Sen. Harry Reid Considers Same Nuclear Option He Totally Rejected in 2008

By Curtis Houck | July 15, 2013 | 5:38 PM EDT



Senate Majority Leader Sen. Harry Reid (AP Photo)

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Warning that “the power of an extreme minority now threatens the integrity of this institution,” Senator Majority Leader Harry Reid (D-Nev.) said that whoever is President "should have the ability to pick their team" hours before convening a closed door meeting about changing the Senate’s filibuster rules for certain executive confirmations “to save the Senate from becoming obsolete.”

"The Founding Fathers wanted an up or down vote, and that's basically what we've been crying for now for years. And I believe this whether it's one of the new Bushes to be President, maybe Jeb, or maybe a new Clinton. Maybe Hillary or maybe even the daughter, but whoever's President, they should have the ability to pick their team. I feel very strongly about that," Reid told participants at a Center for American Progress Action Fund event.

Emphasizing that "this does not affect lifetime appointments, it doesn't affect substantive legislation, it allows a President to have his team, this President and those in the future," Reid added that while the Senate is a unique institution whose "traditions are important, but also it's an evolving institution. It's always been that way. That's why we've changed the rules 18 times in the last three decades."

"Everyone knows that under the Constitution, we have a responsibility to give advice and consent to the President on his nominations, but all we have from the Republicans is not advise and consent, but obstruct and delay. And that's really the truth."

However, Reid and his fellow Senate Democrats blocked numerous Bush executive branch nominees when they were in the minority in the Senate during the presidency of George W. Bush.

Between 2003 and April 2005, Senate Democrats themselves had threatened to filibuster 10 judicial appointees who, at that point, failed to reach the Senate for an up or down vote.

In addition, a February blog post from The Hill gives examples of executive appointments  by President Bush that had to overcome filibusters through cloture votes. They included:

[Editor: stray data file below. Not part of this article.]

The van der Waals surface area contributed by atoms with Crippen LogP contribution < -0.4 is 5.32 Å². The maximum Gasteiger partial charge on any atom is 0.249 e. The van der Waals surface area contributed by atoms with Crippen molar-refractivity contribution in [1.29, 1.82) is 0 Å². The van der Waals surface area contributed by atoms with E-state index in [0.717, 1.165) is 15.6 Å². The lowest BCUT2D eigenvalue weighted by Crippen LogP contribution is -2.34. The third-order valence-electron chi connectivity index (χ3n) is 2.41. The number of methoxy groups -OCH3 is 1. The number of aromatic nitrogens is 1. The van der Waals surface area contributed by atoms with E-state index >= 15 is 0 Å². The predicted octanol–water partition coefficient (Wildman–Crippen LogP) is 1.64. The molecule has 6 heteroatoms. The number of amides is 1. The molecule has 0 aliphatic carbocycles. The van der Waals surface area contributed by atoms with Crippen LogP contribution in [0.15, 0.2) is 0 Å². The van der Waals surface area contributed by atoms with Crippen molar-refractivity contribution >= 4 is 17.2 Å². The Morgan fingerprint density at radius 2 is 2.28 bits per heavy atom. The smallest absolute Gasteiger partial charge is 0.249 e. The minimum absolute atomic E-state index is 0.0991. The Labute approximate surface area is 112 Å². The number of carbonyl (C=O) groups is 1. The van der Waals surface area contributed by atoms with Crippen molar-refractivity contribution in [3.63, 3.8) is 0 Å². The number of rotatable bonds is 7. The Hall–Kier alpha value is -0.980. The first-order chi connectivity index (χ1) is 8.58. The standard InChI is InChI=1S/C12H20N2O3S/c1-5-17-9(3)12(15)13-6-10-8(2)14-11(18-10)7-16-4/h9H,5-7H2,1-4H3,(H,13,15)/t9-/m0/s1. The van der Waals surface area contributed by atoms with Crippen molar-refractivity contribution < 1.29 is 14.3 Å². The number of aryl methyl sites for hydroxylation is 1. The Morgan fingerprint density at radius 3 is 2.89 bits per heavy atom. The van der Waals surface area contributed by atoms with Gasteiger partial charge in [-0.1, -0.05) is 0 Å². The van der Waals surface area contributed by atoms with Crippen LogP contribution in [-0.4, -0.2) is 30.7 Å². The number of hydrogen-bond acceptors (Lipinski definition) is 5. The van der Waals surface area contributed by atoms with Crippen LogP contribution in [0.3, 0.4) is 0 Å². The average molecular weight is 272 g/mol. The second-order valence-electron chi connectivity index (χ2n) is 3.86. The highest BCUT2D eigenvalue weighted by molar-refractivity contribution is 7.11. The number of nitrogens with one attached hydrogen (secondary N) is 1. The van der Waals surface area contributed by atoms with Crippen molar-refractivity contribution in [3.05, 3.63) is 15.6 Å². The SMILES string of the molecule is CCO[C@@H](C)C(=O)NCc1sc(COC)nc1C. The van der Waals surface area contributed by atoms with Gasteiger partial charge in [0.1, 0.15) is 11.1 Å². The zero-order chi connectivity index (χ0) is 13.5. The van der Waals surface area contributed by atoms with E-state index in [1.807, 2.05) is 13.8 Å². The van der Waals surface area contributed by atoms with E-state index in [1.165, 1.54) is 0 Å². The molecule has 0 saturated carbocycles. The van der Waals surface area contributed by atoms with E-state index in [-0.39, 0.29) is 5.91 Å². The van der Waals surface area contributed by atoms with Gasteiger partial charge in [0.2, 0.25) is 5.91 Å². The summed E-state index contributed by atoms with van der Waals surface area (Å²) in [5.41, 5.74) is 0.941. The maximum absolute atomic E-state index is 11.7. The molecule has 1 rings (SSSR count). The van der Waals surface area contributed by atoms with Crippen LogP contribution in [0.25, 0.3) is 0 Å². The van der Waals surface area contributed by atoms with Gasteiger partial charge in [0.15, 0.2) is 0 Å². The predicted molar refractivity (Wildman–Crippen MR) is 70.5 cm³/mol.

- Dirk Kempthorne for Secretary of the Interior in 2006;

- Robert J. Portman for U.S. Trade Representative in 2005;

- Stephen L. Johnson for administrator of the Environmental Protection Agency (EPA) in 2005; and

- Michael O. Leavitt for EPA Administrator in 2003.

In a 2008 interview with former Senate Majority Leader Tom Daschle, (D-S.D.), Reid rejected the idea that the “nuclear option” would ever be used in the future, noting  that his efforts to stop the changing of Senate filibuster rules by the Republican majority in 2005 was "the most important thing I ever worked on."

"As long as I'm the leader, the answer is "No." I think we should just forget about that. That is a black chapter in the history of the Senate. I hope we never, ever get to that again, because I really do believe it will ruin our country," said Reid.

Article II, Section 2 of the U.S. Constitution gives the Senate the power to approve or block the president’s nominations to cabinet positions and ambassadorships.

"Congress is extremely unpopular for a couple of main reasons,” Reid added. "Any poll you look at indicates that they're unpopular for two reasons. One, gridlock. Gridlock, Gridlock. Two, not getting things done and that's really true," he said.

"Flip on CSPAN, as I know some of you do, and what do you see there the vast majority of the time? Nothing. Blank screen. Quorum calls. So we're wasting time, hour after hour, day after day."